I sit here on my sofa, Laddu sitting and ‘reading’ a book by my side. I have been glued to news, Facebook feed and Twitter for over 36 hours. I watch the city that was my home for a few years get innundated with water. Unprecedented rainfall. Lakes that are breached. Reservoirs that let out water for safety. Bridges that have a foot or more of water over them. Submerged, floating cars. Waves along the runway at the airport. The images are surreal.

Had these images been of elsewhere in the world, I would have sighed, changed my profile picture in solidarity, updated my status to read “Prayers for…” and signed off. But, this was a place I grew up in, went to school and worked in. This is a place where there is personal history. This is Chennai. The roads I see underwater are places I have once walked. The houses with water lapping up the first level are places that mean something to me.

So, I sit and scour the internet, relay information back and forth. I haunt twitter obsessively, copy paste what I think is relevant information. I look for groups banding together to help Chennai. I itch to be useful. To do something. Anything.

It strikes me how useless sending mo ney at a juncture like this is. The need of the hour is foot soldiers. People willing to wade in chest deep waters to rescue, provide relief and help. I watch in awe as people all over set up control rooms, dispatch volunteers to places where help is needed. I watch as families open up their homes to wet, hungry strangers. I watch as men and women prepare hot meals for the hundreds that need food.

I scan the papers and realize not much mention of a city that is in chaos. No media frenzy, no calls for relief. It hits me at many levels. I feel the overwhelming sadness that I have been holding back.

Everywhere I look there are people looking for information on relatives, the distance and lack of communication compounding things. I worry about my friends who are unreachable. I sigh with relief as yet another marks himself safe.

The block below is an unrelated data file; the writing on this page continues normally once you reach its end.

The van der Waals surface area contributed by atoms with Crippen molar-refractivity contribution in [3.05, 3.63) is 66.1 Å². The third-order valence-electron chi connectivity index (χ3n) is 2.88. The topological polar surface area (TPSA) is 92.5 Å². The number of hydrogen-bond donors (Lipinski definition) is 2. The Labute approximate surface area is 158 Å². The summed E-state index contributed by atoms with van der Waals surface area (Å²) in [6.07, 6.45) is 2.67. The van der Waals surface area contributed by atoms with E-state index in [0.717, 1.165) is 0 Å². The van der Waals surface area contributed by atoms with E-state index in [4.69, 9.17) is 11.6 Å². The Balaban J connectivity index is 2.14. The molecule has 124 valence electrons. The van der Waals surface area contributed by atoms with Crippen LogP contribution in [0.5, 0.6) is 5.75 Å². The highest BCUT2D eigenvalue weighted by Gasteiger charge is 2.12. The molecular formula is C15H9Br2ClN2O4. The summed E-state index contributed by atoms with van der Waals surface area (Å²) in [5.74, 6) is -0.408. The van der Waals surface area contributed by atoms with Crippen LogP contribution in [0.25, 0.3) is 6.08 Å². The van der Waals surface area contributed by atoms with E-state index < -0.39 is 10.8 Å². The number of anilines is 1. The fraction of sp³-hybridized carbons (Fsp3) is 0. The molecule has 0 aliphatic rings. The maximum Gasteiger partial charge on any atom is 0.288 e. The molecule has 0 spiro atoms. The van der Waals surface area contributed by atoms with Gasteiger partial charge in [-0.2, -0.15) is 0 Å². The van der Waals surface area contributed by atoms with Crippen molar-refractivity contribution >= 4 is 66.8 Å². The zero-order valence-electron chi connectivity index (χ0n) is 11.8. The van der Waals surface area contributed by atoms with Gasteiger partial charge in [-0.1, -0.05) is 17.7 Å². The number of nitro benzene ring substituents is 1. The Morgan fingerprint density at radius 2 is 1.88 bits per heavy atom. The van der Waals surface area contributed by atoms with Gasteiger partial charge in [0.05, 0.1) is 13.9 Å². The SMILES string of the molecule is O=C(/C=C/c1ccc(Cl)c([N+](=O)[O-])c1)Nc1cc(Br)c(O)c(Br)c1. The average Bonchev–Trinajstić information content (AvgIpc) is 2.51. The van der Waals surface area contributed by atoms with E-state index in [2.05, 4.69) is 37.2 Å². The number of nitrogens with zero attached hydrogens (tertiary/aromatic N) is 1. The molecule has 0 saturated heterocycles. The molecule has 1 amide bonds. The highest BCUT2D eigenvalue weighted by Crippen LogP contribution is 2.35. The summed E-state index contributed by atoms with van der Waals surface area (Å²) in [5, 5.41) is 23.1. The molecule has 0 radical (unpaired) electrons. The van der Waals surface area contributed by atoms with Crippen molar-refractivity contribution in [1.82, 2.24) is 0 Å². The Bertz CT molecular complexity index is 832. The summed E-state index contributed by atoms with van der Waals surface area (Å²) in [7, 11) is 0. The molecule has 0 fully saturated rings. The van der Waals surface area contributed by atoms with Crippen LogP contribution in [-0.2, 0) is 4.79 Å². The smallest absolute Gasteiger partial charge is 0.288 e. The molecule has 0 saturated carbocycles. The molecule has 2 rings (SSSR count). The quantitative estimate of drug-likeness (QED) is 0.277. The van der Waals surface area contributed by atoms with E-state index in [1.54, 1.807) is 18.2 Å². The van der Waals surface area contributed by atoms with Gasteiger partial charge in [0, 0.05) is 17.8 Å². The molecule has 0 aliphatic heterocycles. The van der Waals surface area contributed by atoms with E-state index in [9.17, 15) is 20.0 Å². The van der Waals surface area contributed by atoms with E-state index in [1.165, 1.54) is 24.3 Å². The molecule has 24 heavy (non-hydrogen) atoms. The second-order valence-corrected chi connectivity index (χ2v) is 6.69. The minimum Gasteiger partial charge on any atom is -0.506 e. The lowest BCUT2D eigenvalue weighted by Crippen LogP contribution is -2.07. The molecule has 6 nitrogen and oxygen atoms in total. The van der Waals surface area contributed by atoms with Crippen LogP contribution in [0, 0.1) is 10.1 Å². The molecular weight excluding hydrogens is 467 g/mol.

I know this will pass. The waters will drain. The city will rebuild itself. The noise on social media will die down. And we will shake our heads and remember the great flood of 2015.

Until the next adversity strikes.


Author. Parent.

6 thoughts on “Overwhelmed

  1. My thoughts and prayers are with you. I can only imagine how helpless you are feeling with the distance between you and Chennai. Yes, they need people on the ground, but for now, money helps too. I have been feeling similarly with the world issues – wanting so badly to DO something, not write a check or pray, but hold babies, wrap children in warm blankets, stir soup – and we can do this in our communities, at a food kitchen or a shelter and hope that those whom we help can somehow , someday benefit those on the other side of the world.
    The news – disaster exhaustion? I don’t know. Your people in Chennai are not forgotten. I wish I had an answer for you (and for myself). in faith, jolie

    1. Thank you for the kind note. I like how you term it disaster exhaustion. It does feel like it. I am so awed by the way people came together to help rescue, provide relief and evacuate. So very proud of my hometown.

  2. Yes Lakshmi, situation is bad. But we will rebuild very soon. Another attempt by God to bring everyone closer and a warning to not mess with nature.

  3. We are fine…at least most of us are, L.G. Thanks for the prayers. The worst is (hopefully) over. I hope your family is safe as well.

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